Today, the U.S. House of Representatives unanimously passed bipartisan legislation that would allow consumers to “unlock” their cellphones when switching providers. This companion Bill to that which already passed in the U.S. Senate is expected to be signed by President Obama and is generally acknowledged as affording Americans the freedom to choose the carrier of their choice for the cellphones they purchase, but it may only be significant in that it actually represents bipartisan unity in the 113th Congress, a legislative body sure to go down in history as one of the most partisan and deadlocked in its ability to govern. The current Congress has approved less than 20%, on average, of the amount of legislation of its immediate predecessors...and abysmal record and far more noteworthy than the legislation I'm commenting on.
What American's want to know and, undoubtedly, will make some assumptions about how this bill affects their ability to do so, is how will this legislation free them to buy the cell phone of their choice and then purchase mobile network services to enable it? While I think most thoughtful consumers recognize that the significantly reduced price they are paying for their expensive smartphones (equivalent to room full of computing power in their parents' generation, reduced to (less than) the size of a pack of cards is enabled by the subsidies provided by the mobile carries (AT&T, Verizon, Sprint, et al) but, in return, they are obliged to sign up for a two year contract with the carrier, the fat margins on that contract more than covering the up front subsidy on the phone. But my own discussions with people suggests that folks' recollection of this fact is dim, at best, when making purchase decisions.
While the new legislation requires carriers to "unlock" the phones allowing them to be attached to a competitor's network, it doesn't force them to do so before the phone subsidy has been paid for. Currently, most contract phones are locked to the cellular provider that sells them, and consumers must obtain permission to unlock phones – even after the phones are paid off and contracts have expired. Consequently, consumers often need to buy a new phone if they want to switch to a different carrier. Now, once a phone is paid off (or a contract for service as expired, the carrier will be required to unlock the phone allowing it to be connected to a competitor's network.
But, let's be clear: it is the deals that phone providers (Apple, Samsung, etc) strike with the carriers to subsidize the phones that make them affordable (typically ~$100 rather than $500-$600), and the carriers require you to sign up for a two-year service contract to cover the cost of their subsidy, and this bill does NOTHING to change that practice. If Samsung initiates a contract with Verizon to be the sole provider of their next great Galaxy phone and Verizon requires you to sign away your first born to purchase that whiz-bang gadget for three dried beans, so be it: this legislation does nothing to prevent that. It merely requires Verizon to unlock that phone at the end of the contract (that you signed and agreed to to get the phone for something you could afford). No doubt, by then, Verizon will be the sole provider of Samsung's new Galaxy phone with the holographic display that projects a naked image of Miley Cyrus singing her new pop hit - the one you SIMPLY MUST HAVE!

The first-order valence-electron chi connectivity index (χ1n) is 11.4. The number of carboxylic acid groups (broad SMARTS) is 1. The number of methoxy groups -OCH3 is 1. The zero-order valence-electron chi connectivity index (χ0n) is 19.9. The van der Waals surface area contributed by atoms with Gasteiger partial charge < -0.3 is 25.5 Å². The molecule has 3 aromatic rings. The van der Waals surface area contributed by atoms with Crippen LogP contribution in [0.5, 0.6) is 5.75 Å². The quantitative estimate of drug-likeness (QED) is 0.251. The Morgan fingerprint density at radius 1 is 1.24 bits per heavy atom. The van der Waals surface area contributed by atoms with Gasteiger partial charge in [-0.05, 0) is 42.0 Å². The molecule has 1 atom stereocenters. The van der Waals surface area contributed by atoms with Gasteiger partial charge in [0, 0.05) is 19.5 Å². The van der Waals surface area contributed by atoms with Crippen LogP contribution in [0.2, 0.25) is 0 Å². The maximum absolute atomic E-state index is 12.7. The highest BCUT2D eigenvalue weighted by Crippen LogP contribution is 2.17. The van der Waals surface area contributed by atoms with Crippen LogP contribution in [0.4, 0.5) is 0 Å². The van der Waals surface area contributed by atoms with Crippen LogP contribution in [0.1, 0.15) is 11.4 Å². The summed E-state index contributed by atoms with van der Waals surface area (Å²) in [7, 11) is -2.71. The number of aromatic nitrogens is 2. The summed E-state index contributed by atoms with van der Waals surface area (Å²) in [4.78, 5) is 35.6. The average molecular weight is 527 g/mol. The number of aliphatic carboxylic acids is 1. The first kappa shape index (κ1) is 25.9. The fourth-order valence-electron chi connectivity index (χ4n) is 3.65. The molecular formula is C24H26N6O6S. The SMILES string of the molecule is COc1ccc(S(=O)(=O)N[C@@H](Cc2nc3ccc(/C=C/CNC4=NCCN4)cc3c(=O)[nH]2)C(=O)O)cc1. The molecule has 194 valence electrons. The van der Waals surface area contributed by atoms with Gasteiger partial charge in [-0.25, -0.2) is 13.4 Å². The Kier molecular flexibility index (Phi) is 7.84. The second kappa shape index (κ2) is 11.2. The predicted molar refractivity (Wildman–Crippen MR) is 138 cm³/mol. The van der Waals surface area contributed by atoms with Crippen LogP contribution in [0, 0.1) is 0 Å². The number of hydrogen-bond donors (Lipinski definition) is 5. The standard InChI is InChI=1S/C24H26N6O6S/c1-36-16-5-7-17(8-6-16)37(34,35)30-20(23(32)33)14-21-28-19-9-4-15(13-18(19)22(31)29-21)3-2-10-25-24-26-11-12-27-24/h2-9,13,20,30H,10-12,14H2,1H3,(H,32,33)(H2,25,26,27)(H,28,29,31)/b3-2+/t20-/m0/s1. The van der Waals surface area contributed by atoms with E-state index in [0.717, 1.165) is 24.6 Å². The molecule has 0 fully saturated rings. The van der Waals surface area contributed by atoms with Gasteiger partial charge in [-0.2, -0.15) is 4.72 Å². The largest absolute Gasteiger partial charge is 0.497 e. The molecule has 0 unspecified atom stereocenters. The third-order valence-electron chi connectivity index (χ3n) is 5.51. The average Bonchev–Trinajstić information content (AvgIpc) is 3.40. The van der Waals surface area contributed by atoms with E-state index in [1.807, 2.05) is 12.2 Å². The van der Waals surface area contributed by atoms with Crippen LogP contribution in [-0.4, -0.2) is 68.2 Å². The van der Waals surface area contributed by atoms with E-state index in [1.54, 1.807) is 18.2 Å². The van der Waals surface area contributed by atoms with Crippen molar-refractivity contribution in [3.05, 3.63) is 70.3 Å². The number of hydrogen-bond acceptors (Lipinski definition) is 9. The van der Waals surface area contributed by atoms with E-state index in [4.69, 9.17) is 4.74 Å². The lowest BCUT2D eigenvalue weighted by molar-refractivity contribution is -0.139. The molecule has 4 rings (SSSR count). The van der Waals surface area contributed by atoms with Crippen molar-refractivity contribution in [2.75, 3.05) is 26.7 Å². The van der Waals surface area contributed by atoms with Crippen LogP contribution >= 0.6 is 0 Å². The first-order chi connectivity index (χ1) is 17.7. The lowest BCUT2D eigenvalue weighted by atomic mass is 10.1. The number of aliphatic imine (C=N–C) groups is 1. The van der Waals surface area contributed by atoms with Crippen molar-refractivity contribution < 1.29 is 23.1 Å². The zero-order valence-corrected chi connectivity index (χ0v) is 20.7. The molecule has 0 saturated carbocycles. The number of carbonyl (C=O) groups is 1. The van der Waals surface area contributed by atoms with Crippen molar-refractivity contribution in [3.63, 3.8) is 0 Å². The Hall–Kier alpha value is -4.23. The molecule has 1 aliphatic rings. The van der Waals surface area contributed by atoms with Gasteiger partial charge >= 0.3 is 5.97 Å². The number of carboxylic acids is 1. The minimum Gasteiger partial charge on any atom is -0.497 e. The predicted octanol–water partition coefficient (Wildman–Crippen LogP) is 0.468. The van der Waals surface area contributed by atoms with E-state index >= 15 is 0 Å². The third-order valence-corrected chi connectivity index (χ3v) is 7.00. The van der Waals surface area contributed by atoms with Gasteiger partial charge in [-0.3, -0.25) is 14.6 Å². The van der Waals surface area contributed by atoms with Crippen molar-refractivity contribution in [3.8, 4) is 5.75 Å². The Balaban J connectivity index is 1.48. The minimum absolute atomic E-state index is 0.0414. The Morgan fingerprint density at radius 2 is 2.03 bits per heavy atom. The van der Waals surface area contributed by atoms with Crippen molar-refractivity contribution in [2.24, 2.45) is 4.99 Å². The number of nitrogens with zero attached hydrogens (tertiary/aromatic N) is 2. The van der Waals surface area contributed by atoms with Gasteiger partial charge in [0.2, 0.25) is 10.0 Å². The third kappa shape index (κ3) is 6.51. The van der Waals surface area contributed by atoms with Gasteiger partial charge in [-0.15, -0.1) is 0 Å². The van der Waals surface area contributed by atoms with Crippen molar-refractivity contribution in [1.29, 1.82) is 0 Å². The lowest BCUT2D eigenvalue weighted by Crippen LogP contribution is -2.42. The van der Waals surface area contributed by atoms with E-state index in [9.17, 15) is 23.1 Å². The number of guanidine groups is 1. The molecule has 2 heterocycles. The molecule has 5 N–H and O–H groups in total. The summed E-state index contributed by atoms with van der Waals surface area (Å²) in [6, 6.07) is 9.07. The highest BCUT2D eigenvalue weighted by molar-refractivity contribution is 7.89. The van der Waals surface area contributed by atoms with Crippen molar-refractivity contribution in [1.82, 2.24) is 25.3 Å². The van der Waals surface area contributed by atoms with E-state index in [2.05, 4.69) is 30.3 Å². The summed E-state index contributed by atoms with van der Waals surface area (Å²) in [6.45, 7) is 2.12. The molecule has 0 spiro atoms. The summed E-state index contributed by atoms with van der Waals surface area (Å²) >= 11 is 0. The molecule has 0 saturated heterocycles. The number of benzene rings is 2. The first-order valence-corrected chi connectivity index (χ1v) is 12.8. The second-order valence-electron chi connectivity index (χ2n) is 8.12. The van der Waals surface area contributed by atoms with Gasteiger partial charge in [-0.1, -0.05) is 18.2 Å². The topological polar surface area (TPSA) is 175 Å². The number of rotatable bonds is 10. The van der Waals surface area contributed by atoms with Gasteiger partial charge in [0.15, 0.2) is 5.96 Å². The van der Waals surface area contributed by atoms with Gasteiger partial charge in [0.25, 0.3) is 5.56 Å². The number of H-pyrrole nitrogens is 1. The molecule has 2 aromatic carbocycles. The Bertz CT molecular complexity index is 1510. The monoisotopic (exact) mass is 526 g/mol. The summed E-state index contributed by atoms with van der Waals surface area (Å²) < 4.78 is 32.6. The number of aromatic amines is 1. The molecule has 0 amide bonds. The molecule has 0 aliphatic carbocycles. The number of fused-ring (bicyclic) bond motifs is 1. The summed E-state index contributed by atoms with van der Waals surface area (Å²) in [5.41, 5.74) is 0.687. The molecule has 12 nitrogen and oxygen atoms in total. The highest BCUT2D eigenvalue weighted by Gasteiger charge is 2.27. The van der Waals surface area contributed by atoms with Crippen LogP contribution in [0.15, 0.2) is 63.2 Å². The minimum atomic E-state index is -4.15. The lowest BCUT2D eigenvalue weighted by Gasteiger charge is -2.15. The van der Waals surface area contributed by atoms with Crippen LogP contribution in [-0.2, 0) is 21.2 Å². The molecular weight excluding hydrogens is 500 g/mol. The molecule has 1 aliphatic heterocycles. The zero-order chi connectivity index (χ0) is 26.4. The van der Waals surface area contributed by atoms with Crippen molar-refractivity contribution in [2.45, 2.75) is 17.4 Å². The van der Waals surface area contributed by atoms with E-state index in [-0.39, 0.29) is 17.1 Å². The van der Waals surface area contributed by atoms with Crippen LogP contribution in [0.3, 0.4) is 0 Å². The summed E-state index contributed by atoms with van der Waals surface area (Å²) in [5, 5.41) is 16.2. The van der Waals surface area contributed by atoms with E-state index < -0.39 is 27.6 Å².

So, caveat emptor. The 113th Congress, and the President, would like you to believe that they've worked together in a bi-partisan fashion (funny how blustering to their constituents is primary, unifying force) to advance the laws and governance of business to keep pace with technology and your lust to consume it. And, indeed, there is utility in this bill - it does force the unlocking of phones...but, practically speaking, this will largely be older phones... ones that are paid for by you. This is legislation that would have been far more useful five years ago than today, you know when the Digital Millennium Copyright Act was still and newly powerful in its terrorization of the general populace . Oh, and it will likely present some obstacles to the phone providers and the carriers in the short term, which could cause the price of phones to rise (unlikely, I think), but it will do little to increase the options for those of you with gadget lust. It will most likely benefit those who are willing to use an iPhone 3 or Galaxy 2, today, with the carrier of their choice. Oh yeah, and it doesn't include devices like tablets with cellular connectivity, merely directing the Librarian of Congress to consider whether other electronic devices could be unlocked legally.